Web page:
‘Designer babies’ move closer to reality with patent

What if you could choose your next baby to have the “least expected life cost of health care”? And would you prefer that baby to be a “likely sprinter” or a “likely endurance athlete?” Do you want her to have blue, green or brown eyes?

Those are just some of the choices listed on a patent granted to 23andMe Inc., a company that provides DNA analysis. The patent, which was issued Sept. 24, covers a technology that would help a prospective parent choose traits in a baby by identifying those traits in the DNA of sperm and egg donors. Then the prospective parent could build a designer baby through artificial insemination, in vitro fertilization or by hiring a surrogate mother.

Building to spec

If you think this build-a-baby idea sounds like something out of “Brave New World,” you are not alone, for ever since the patent was issued, a wide range of people have been sounding the ethics alarm over the idea of trying to order up a baby according to certain specifications. Many have suggested this idea falls into the category of eugenics — an effort to breed preferred types of people.

For example, in an Oct. 4 article in Huffington Post, Dov Fox, a law professor at the University of San Diego, wrote: “High-tech genetically matchmaking suggests parents’ unwillingness to accept a significant departure from whatever a child’s endowment might occasion. The patented technology, by encouraging parents to choose this particular child for just the right characteristics, threatens to crowd out our acceptance of children, as they arrive to us, with our desires for what we hope them to be.”

The Center for Genetics and Society issued an Oct. 2 press release calling on 23andMe to abstain from offering the service and to use its patent to prevent others from doing so.

“It amounts to shopping for designer donors in an effort to produce designer babies,” Marcy Darnovsky, the center’s executive director, said in the center’s press release.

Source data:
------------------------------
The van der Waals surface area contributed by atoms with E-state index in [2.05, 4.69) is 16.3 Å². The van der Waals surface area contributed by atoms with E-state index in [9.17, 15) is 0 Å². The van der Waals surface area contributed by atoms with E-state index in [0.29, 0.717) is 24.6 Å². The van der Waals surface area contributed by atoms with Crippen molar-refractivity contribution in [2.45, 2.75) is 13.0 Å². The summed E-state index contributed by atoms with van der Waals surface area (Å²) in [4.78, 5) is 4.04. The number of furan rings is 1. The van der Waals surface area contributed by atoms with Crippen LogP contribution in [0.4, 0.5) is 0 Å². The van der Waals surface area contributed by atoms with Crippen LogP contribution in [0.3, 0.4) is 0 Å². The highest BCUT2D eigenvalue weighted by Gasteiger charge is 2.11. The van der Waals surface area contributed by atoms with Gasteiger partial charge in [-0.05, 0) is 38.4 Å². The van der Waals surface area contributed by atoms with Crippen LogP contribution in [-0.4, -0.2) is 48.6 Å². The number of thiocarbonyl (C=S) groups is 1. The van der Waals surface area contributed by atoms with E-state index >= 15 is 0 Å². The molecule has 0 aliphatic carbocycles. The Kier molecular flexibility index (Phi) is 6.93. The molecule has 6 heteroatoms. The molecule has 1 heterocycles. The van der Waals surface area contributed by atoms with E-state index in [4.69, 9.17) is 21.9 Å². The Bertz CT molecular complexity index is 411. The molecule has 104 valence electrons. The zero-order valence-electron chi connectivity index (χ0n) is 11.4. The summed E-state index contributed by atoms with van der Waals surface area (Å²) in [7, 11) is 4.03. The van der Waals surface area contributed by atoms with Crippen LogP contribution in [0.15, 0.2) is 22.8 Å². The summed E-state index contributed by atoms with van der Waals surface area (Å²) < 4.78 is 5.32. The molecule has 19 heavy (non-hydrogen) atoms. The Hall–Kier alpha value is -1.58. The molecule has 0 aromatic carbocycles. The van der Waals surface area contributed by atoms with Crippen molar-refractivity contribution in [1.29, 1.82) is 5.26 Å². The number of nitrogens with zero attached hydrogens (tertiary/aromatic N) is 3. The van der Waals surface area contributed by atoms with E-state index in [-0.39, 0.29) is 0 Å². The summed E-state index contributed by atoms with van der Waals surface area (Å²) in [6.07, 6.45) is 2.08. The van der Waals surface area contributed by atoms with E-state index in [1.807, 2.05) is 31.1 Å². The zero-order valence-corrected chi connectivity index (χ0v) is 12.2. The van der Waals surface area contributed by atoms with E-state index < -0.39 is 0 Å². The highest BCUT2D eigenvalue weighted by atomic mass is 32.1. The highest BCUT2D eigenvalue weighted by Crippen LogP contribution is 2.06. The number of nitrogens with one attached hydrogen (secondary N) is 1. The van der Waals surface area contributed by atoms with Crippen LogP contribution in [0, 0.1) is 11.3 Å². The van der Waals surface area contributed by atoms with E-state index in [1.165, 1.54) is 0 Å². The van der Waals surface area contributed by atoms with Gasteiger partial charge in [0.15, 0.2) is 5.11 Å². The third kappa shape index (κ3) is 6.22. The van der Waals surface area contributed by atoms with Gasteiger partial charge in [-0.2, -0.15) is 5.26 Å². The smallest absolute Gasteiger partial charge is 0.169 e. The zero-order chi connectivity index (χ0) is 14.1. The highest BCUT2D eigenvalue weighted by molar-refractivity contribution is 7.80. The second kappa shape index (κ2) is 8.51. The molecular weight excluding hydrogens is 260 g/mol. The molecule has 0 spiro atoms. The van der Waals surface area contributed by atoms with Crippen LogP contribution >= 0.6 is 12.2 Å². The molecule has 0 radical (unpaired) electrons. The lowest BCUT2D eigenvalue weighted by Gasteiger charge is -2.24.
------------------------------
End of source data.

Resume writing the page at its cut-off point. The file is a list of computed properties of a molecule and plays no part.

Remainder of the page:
Furthermore, experts have pointed out that such technology has no guarantee for desired results — something 23andMe acknowledges — given the complex nature of genes and the role of environment in shaping an individual.

Current screenings

The 23andMe company began to retreat a week after the patent was issued, and on Oct. 1, the company posted on its blog a statement saying that when it applied for the patent five years ago, “there was consideration that the technology could have potential applications for fertility clinics.” But since that time, the company’s strategic focus changed, and it does not plan to offer gamete donor selection.

Nevertheless, some experts predict 23andMe may not forgo for long the profit potential of its patent. Already thousands of people use egg and sperm donor profiles that detail the donors’ appearance, talents, I.Q. and ethnicity. A company called GenePeeks has a patent pending to build a “virtual” baby on computer by simulating the DNA combination of a woman with the DNA of prospective sperm donors to provide a customized list of donors.

Furthermore, fertility clinics regularly screen embryos before implantation for inherited disease as well as for desired gender, and then discard or freeze those that don’t meet parental specifications.

Contraceptive mentality

Janet Smith, who holds the Father Michael J. McGivney Chair of Life Ethics at Sacred Heart Major Seminary in Detroit, told Our Sunday Visitor this thrust to control reproduction reflects the culture’s contraceptive mentality.

Rather than accepting a child as a gift, some people try to control everything about a child rather than allowing the child’s innate abilities and talents to flourish, Smith said.

What if that child has limited abilities? Smith said deficits that may be considered huge negatives in life often turn out to be huge positives. For example, she said the people she knows who have a child with Down syndrome talk about that child as “gift, gift, gift.” This does not mean having a disabled child is easy, she said, but these children enrich the family and society in unimaginable ways.

“And what if you try to perfectly design a child, and that child doesn’t live up to the expectations?” she asked. “We’ve already seen with parents who have unrealistic expectations for their children, how damaging it is.”

Disposable culture

Pia de Solenni, an ethicist and cultural analyst, told OSV that this build-a-baby mentality is part of what Pope Francis called a “disposable culture.” She likened the process to trying to “fit a child into a box.”

When parents do this, she said, they miss the experience of encountering another person as a gift, and they set themselves up “for a world of heartache and disappointment,” for no person lives up to all the expectations of others.

Instead of focusing on designing a child to their own specifications, de Solenni said parents should be concerned about forming their children to be good and holy people.

“None of these things affect moral traits, and at the end of the day, that’s what we should be most concerned with,” de Solenni said. 

Ann Carey writes from Indiana.